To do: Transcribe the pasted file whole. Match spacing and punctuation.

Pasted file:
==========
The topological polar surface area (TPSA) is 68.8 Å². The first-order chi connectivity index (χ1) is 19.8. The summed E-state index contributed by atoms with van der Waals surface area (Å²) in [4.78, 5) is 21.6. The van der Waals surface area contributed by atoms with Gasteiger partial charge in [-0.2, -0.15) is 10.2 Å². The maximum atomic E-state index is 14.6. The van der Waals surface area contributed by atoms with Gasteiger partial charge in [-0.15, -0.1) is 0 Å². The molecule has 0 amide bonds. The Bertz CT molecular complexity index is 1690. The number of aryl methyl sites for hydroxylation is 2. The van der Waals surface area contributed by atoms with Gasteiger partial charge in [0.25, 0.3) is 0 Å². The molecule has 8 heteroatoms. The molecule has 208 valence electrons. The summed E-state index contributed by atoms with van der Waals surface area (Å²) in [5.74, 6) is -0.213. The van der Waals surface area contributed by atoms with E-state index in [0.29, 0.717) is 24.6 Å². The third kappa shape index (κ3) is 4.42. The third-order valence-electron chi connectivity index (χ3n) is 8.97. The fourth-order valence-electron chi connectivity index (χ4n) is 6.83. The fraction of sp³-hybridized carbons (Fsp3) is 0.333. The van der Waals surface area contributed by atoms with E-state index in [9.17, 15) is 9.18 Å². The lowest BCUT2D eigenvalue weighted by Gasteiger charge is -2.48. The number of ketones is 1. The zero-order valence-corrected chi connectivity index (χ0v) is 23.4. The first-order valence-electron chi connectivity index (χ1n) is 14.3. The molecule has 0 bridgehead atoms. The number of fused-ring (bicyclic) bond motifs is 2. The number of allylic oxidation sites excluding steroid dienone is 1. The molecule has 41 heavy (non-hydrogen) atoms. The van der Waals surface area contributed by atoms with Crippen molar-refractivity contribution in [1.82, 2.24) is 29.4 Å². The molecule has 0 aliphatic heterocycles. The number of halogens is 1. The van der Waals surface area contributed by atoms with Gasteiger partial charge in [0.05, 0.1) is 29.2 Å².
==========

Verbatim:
The topological polar surface area (TPSA) is 68.8 Å². The first-order chi connectivity index (χ1) is 19.8. The summed E-state index contributed by atoms with van der Waals surface area (Å²) in [4.78, 5) is 21.6. The van der Waals surface area contributed by atoms with Gasteiger partial charge in [-0.2, -0.15) is 10.2 Å². The maximum atomic E-state index is 14.6. The van der Waals surface area contributed by atoms with Gasteiger partial charge in [-0.15, -0.1) is 0 Å². The molecule has 0 amide bonds. The Bertz CT molecular complexity index is 1690. The number of aryl methyl sites for hydroxylation is 2. The van der Waals surface area contributed by atoms with Gasteiger partial charge in [0.25, 0.3) is 0 Å². The molecule has 8 heteroatoms. The molecule has 208 valence electrons. The summed E-state index contributed by atoms with van der Waals surface area (Å²) in [5.74, 6) is -0.213. The van der Waals surface area contributed by atoms with E-state index in [0.29, 0.717) is 24.6 Å². The third kappa shape index (κ3) is 4.42. The third-order valence-electron chi connectivity index (χ3n) is 8.97. The fourth-order valence-electron chi connectivity index (χ4n) is 6.83. The fraction of sp³-hybridized carbons (Fsp3) is 0.333. The van der Waals surface area contributed by atoms with E-state index in [9.17, 15) is 9.18 Å². The lowest BCUT2D eigenvalue weighted by Gasteiger charge is -2.48. The number of ketones is 1. The zero-order valence-corrected chi connectivity index (χ0v) is 23.4. The first-order valence-electron chi connectivity index (χ1n) is 14.3. The molecule has 0 bridgehead atoms. The number of fused-ring (bicyclic) bond motifs is 2. The number of allylic oxidation sites excluding steroid dienone is 1. The molecule has 41 heavy (non-hydrogen) atoms. The van der Waals surface area contributed by atoms with Crippen molar-refractivity contribution in [1.82, 2.24) is 29.4 Å². The molecule has 0 aliphatic heterocycles. The number of halogens is 1. The van der Waals surface area contributed by atoms with Gasteiger partial charge in [0.05, 0.1) is 29.2 Å².